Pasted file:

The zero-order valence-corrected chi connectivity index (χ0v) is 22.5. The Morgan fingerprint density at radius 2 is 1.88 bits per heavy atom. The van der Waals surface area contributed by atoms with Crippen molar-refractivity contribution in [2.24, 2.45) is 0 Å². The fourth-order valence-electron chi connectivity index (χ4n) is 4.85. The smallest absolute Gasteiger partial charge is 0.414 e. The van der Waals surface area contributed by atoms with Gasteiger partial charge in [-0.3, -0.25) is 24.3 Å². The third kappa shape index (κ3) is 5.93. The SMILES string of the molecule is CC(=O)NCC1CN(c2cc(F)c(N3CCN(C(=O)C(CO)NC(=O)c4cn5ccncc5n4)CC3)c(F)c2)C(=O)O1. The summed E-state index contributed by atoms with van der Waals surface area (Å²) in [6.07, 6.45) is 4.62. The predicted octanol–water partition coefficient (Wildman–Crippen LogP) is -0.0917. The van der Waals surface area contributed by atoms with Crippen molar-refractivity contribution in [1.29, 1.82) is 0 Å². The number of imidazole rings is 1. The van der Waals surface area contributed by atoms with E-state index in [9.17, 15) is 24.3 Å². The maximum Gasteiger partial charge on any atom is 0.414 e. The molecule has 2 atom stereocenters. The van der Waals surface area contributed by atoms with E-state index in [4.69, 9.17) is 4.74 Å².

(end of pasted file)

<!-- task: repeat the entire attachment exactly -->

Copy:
The zero-order valence-corrected chi connectivity index (χ0v) is 22.5. The Morgan fingerprint density at radius 2 is 1.88 bits per heavy atom. The van der Waals surface area contributed by atoms with Crippen molar-refractivity contribution in [2.24, 2.45) is 0 Å². The fourth-order valence-electron chi connectivity index (χ4n) is 4.85. The smallest absolute Gasteiger partial charge is 0.414 e. The van der Waals surface area contributed by atoms with Gasteiger partial charge in [-0.3, -0.25) is 24.3 Å². The third kappa shape index (κ3) is 5.93. The SMILES string of the molecule is CC(=O)NCC1CN(c2cc(F)c(N3CCN(C(=O)C(CO)NC(=O)c4cn5ccncc5n4)CC3)c(F)c2)C(=O)O1. The summed E-state index contributed by atoms with van der Waals surface area (Å²) in [6.07, 6.45) is 4.62. The predicted octanol–water partition coefficient (Wildman–Crippen LogP) is -0.0917. The van der Waals surface area contributed by atoms with Crippen molar-refractivity contribution in [1.29, 1.82) is 0 Å². The number of imidazole rings is 1. The van der Waals surface area contributed by atoms with E-state index in [9.17, 15) is 24.3 Å². The maximum Gasteiger partial charge on any atom is 0.414 e. The molecule has 2 atom stereocenters. The van der Waals surface area contributed by atoms with E-state index in [4.69, 9.17) is 4.74 Å².